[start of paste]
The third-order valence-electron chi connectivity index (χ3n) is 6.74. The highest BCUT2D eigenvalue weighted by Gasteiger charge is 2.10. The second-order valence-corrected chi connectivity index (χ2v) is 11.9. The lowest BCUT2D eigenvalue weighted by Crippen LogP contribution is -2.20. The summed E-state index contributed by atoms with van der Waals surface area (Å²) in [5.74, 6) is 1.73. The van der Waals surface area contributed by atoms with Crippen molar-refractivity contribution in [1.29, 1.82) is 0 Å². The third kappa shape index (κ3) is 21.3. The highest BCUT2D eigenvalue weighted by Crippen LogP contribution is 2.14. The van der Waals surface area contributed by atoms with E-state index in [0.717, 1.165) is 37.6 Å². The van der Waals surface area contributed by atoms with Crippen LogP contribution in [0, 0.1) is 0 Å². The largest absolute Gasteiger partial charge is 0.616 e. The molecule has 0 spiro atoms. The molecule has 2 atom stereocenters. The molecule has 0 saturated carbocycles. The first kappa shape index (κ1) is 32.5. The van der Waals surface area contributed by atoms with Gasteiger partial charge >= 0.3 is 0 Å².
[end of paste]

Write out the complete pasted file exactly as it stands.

The third-order valence-electron chi connectivity index (χ3n) is 6.74. The highest BCUT2D eigenvalue weighted by Gasteiger charge is 2.10. The second-order valence-corrected chi connectivity index (χ2v) is 11.9. The lowest BCUT2D eigenvalue weighted by Crippen LogP contribution is -2.20. The summed E-state index contributed by atoms with van der Waals surface area (Å²) in [5.74, 6) is 1.73. The van der Waals surface area contributed by atoms with Crippen molar-refractivity contribution in [1.29, 1.82) is 0 Å². The third kappa shape index (κ3) is 21.3. The highest BCUT2D eigenvalue weighted by Crippen LogP contribution is 2.14. The van der Waals surface area contributed by atoms with E-state index in [0.717, 1.165) is 37.6 Å². The van der Waals surface area contributed by atoms with Crippen LogP contribution in [0, 0.1) is 0 Å². The largest absolute Gasteiger partial charge is 0.616 e. The molecule has 0 spiro atoms. The molecule has 2 atom stereocenters. The molecule has 0 saturated carbocycles. The first kappa shape index (κ1) is 32.5. The van der Waals surface area contributed by atoms with Gasteiger partial charge >= 0.3 is 0 Å².